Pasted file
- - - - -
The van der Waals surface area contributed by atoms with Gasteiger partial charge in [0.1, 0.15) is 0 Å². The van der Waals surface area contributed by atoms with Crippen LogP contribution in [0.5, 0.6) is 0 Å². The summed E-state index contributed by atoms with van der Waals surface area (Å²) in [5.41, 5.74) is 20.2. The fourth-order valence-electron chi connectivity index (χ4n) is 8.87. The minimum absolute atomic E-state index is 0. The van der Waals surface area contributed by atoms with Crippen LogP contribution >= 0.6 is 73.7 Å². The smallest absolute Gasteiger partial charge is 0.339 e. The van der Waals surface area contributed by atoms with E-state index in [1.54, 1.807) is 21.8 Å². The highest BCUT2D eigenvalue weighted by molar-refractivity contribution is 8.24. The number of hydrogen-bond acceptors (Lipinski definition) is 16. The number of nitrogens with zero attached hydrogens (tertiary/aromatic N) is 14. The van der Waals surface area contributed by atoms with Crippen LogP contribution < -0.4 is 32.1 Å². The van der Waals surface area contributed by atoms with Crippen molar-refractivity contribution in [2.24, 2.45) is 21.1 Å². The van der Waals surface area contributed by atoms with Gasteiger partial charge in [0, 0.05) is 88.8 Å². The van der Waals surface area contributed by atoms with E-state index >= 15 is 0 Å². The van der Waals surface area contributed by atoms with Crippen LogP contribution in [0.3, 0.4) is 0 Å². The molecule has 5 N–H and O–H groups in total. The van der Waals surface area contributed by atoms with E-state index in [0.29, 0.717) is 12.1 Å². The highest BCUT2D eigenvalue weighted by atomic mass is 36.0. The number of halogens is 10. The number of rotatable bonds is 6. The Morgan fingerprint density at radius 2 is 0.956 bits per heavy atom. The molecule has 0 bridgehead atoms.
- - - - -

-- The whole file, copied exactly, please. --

The van der Waals surface area contributed by atoms with Gasteiger partial charge in [0.1, 0.15) is 0 Å². The van der Waals surface area contributed by atoms with Crippen LogP contribution in [0.5, 0.6) is 0 Å². The summed E-state index contributed by atoms with van der Waals surface area (Å²) in [5.41, 5.74) is 20.2. The fourth-order valence-electron chi connectivity index (χ4n) is 8.87. The minimum absolute atomic E-state index is 0. The van der Waals surface area contributed by atoms with Crippen LogP contribution >= 0.6 is 73.7 Å². The smallest absolute Gasteiger partial charge is 0.339 e. The van der Waals surface area contributed by atoms with E-state index in [1.54, 1.807) is 21.8 Å². The highest BCUT2D eigenvalue weighted by molar-refractivity contribution is 8.24. The number of hydrogen-bond acceptors (Lipinski definition) is 16. The number of nitrogens with zero attached hydrogens (tertiary/aromatic N) is 14. The van der Waals surface area contributed by atoms with Crippen LogP contribution < -0.4 is 32.1 Å². The van der Waals surface area contributed by atoms with Crippen molar-refractivity contribution in [2.24, 2.45) is 21.1 Å². The van der Waals surface area contributed by atoms with Gasteiger partial charge in [0, 0.05) is 88.8 Å². The van der Waals surface area contributed by atoms with E-state index >= 15 is 0 Å². The van der Waals surface area contributed by atoms with Crippen LogP contribution in [0.3, 0.4) is 0 Å². The molecule has 5 N–H and O–H groups in total. The van der Waals surface area contributed by atoms with E-state index in [0.29, 0.717) is 12.1 Å². The highest BCUT2D eigenvalue weighted by atomic mass is 36.0. The number of halogens is 10. The number of rotatable bonds is 6. The Morgan fingerprint density at radius 2 is 0.956 bits per heavy atom. The molecule has 0 bridgehead atoms.